A landmark initiative in California is taking vaccines to the fields, targeting an immigrant work force that is at high risk for Covid-19. Many of the workers are undocumented, raising questions about whether they should have priority.
Farmworkers in Hemet, Riverside County, Calif.Credit…Ariana Drehsler for The New York Times
By Miriam Jordan
COACHELLA, Calif. — The sun-baked desert valley tucked behind the San Jacinto Mountains is best known for an annual music festival that draws 100,000 fans a day and a series of lush, oasis resort towns where well-heeled snowbirds go to golf, sunbathe and party. But just beyond the turquoise swimming pools of Palm Springs, more than 10,000 farmworkers harvest some of the country’s largest crops of date palms, vegetables and fruits.
Mainly undocumented immigrants, they have borne the brunt of the coronavirus pandemic in California: In some areas, up to 40 percent of the workers tested for the virus had positive results. The Rev. Francisco Gómez at Our Lady of Soledad church in Coachella said his parish had been averaging 10 burials a week. “You’re talking about an apocalyptic situation,” he said.
Ending the virus’s rampage through farm country has been one of the nation’s biggest challenges. Undocumented immigrants are notoriously wary of registering for government programs or flocking to public vaccination sites, and the idea of offering the Covid-19 vaccine to immigrants who are in the country illegally ahead of other Americans has spurred debate among some Republican members of Congress.
But a landmark effort is underway across the Coachella Valley to bring the vaccine directly into the fields. Thousands of farm workers are being pulled into pop-up vaccination clinics hosted by growers and run by the Health Department.
The county is the first in the nation to prioritize farm workers for vaccination, regardless of their age and health conditions, on a large scale. But epidemiologists say such programs will need to expand significantly to have any chance of ending one of the biggest threats to the stability of the country’s food supply.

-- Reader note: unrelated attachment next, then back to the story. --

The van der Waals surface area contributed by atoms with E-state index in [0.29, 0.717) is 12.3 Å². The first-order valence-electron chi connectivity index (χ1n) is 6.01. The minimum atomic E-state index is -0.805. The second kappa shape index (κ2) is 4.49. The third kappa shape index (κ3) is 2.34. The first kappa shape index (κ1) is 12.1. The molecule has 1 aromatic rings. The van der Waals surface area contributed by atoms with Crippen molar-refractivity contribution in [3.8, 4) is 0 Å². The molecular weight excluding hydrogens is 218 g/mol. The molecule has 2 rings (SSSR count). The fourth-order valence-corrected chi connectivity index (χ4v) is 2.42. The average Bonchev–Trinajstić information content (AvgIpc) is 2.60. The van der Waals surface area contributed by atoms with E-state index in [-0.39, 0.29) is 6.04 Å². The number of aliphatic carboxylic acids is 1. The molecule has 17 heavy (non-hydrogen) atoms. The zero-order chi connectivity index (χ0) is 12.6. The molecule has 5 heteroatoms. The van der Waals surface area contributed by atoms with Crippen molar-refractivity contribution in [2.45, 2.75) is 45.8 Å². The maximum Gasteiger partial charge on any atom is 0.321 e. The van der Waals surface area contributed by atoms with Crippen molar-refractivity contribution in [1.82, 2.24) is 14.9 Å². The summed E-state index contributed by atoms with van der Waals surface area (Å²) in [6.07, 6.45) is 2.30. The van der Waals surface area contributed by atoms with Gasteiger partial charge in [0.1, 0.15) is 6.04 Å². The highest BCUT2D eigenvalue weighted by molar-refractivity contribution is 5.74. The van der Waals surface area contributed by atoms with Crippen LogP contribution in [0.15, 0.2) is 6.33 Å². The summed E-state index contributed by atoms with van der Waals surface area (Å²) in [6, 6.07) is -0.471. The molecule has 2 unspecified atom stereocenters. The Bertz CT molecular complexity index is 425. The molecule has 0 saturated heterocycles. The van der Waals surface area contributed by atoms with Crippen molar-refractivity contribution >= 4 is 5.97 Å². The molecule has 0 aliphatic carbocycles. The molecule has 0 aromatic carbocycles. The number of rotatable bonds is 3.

Hundreds of coronavirus outbreaks have crippled the work force on farms and in food processing centers across the country. Researchers from Purdue University estimate that about 500,000 agricultural workers have tested positive for the virus and at least 9,000 have died from it.
In the Coachella Valley, the vaccination program, which began in January, is the culmination of a monthslong effort to educate farmworkers about Covid-19, bringing testing close to their workplaces and encouraging them to stay home if they contract the virus.
On breaks from bunching scallions, harvesting artichokes and pruning grapevines, the workers on a recent morning trickled into an open-air warehouse to receive the first dose of the Pfizer vaccine.
They were spared the frustrating online registration process that most Californians must navigate and the hourslong waits that were typical at mass vaccination sites. Once they agreed to be immunized, an employer or organizer scheduled their appointments. Then, all they had to do was show up.
Rosa Torres, who packs dates, said she never imagined it could be so simple. “God answered my prayers,” said Ms. Torres, 49, an immigrant from Mexico, who was resplendent in matching lime-green shirt, wool cap and mask to mark the occasion.
A single mother, she said she could not afford to get sick and miss work.
“As soon as we got word vaccines were going to be available, we were making plans,” said Janell Percy, executive director of Growing Coachella Valley, a farmer group that is working with the Health Department. Ms. Percy spends frenetic days juggling calls between the county about vaccine availability and growers who inform her of the number of vaccines needed to cover their crews.
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